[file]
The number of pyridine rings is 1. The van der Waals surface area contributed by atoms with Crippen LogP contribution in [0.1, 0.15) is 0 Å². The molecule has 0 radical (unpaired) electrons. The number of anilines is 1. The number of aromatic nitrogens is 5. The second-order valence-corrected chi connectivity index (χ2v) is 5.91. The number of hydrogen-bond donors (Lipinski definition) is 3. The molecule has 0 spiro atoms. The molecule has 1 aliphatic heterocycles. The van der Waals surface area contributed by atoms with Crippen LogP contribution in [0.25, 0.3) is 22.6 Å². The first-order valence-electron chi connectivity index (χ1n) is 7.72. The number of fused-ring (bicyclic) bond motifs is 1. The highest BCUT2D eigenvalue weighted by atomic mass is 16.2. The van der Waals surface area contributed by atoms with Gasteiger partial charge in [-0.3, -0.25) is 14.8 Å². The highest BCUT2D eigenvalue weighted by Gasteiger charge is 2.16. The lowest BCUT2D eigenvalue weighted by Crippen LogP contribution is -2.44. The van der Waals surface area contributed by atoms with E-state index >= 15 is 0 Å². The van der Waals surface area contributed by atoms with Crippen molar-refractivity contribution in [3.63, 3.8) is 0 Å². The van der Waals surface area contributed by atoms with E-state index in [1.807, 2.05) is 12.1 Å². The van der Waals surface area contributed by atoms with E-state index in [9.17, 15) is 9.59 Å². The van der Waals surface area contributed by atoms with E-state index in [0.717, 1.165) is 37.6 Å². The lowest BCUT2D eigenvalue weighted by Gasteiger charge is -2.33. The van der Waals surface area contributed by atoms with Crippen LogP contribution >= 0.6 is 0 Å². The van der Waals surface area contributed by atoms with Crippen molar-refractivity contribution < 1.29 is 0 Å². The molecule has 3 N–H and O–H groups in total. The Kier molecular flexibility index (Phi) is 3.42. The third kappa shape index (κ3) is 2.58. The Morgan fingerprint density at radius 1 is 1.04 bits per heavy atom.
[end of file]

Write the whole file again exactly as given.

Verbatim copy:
The number of pyridine rings is 1. The van der Waals surface area contributed by atoms with Crippen LogP contribution in [0.1, 0.15) is 0 Å². The molecule has 0 radical (unpaired) electrons. The number of anilines is 1. The number of aromatic nitrogens is 5. The second-order valence-corrected chi connectivity index (χ2v) is 5.91. The number of hydrogen-bond donors (Lipinski definition) is 3. The molecule has 0 spiro atoms. The molecule has 1 aliphatic heterocycles. The van der Waals surface area contributed by atoms with Crippen LogP contribution in [0.25, 0.3) is 22.6 Å². The first-order valence-electron chi connectivity index (χ1n) is 7.72. The number of fused-ring (bicyclic) bond motifs is 1. The highest BCUT2D eigenvalue weighted by atomic mass is 16.2. The van der Waals surface area contributed by atoms with Gasteiger partial charge in [-0.3, -0.25) is 14.8 Å². The highest BCUT2D eigenvalue weighted by Gasteiger charge is 2.16. The lowest BCUT2D eigenvalue weighted by Crippen LogP contribution is -2.44. The van der Waals surface area contributed by atoms with E-state index >= 15 is 0 Å². The van der Waals surface area contributed by atoms with Crippen molar-refractivity contribution in [3.63, 3.8) is 0 Å². The van der Waals surface area contributed by atoms with E-state index in [1.807, 2.05) is 12.1 Å². The van der Waals surface area contributed by atoms with E-state index in [9.17, 15) is 9.59 Å². The van der Waals surface area contributed by atoms with E-state index in [0.717, 1.165) is 37.6 Å². The lowest BCUT2D eigenvalue weighted by Gasteiger charge is -2.33. The van der Waals surface area contributed by atoms with Crippen LogP contribution >= 0.6 is 0 Å². The van der Waals surface area contributed by atoms with Crippen molar-refractivity contribution < 1.29 is 0 Å². The molecule has 3 N–H and O–H groups in total. The Kier molecular flexibility index (Phi) is 3.42. The third kappa shape index (κ3) is 2.58. The Morgan fingerprint density at radius 1 is 1.04 bits per heavy atom.